Turns out London is the place to bee.
Rumour has it that the human race would die out if bees weren’t around. We’d maybe make it four years without them and then BOOM! That would be it. The end of the world.
At the rate things are going, this is a frightening possibility. The number of bees is dramatically falling and research suggests that the population has as much as halved since 1985.
That said, I do believe that peoples’ general opinion of bees is changing, which is a giant leap in the right direction. This tweet in particular really speaks to me:
I remember when I used to see a bee and go, YIKES a bee! And now I’m all, Oh wow a bee, hi! You ok there? Need anything? Can I get you a drink? A cushion? Wanna borrow the car?
— Tracey Thorn (@tracey_thorn) May 23, 2019
Surprisingly, London seems to be an environment where bees are thriving. (We’re a National Park City, don’t you know.) And there are loads of businesses that are doing their bit to assist these helpful little guys…
Take The Chesterfield Mayfair hotel, for example. They have three hives sitting on their rooftop in the heart of London, housing hundreds of thousands of bees. They fly around the surrounding areas—making trips to Green Park, Hyde Park, St James’s Park, etc—on the epic hunt for nectar. We paid them a visit and it was such wholesome experience!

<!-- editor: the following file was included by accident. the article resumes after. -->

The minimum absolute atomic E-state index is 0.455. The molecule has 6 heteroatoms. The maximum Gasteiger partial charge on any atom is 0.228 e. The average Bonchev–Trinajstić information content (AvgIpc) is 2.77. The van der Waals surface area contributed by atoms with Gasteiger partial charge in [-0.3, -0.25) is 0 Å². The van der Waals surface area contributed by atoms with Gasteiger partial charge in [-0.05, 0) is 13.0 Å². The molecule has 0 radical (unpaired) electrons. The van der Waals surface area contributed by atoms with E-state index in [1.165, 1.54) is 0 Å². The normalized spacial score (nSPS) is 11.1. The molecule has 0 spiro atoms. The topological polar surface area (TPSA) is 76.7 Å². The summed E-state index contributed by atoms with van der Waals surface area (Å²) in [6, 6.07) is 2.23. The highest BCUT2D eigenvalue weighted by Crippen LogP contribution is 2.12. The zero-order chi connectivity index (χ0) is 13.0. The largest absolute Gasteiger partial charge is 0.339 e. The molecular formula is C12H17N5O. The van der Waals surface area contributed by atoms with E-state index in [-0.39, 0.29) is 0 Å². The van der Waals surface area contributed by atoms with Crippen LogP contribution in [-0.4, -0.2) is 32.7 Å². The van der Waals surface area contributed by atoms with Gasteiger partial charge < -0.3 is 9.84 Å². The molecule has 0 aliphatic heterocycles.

The Chesterfield bees produce one crop a year, and it tends to be harvested during the summer. The amount of honey all depends on the weather, but there’s always enough for the hotel guests’ toast at breakfast – and to create some excellent honey cocktails! This little trick means The Chesterfield’s food miles are kept to the absolute minimum, and the honey is also as delicious as can be – London’s gardens are often filled with exotic flowers that add depth to the flavour of the honey.
The Chesterfield, along with all the Red Carnation Hotels, goes to great lengths to minimise their impact on the environment, and this is a great example of how they’re doing that. So, if you’re planning a trip to The Chesterfield, make sure you try some of their very own Mayfair honey… be it on toast or in a yummy cocktail from the Terrace Bar.
In other news, and in honour of Bees’ Needs Week (July 8-14), Carnaby Street has been renamed ‘Carnabee Street’. The iconic arch has been given a bee-themed makeover, and the street is playing host to a pop-up ‘Hive’ where you can learn all about bees with educational installations, games and talks. Bees’ Needs Week helps to raise awareness of bees and other pollinators. Read all about it here.
Also published on Medium.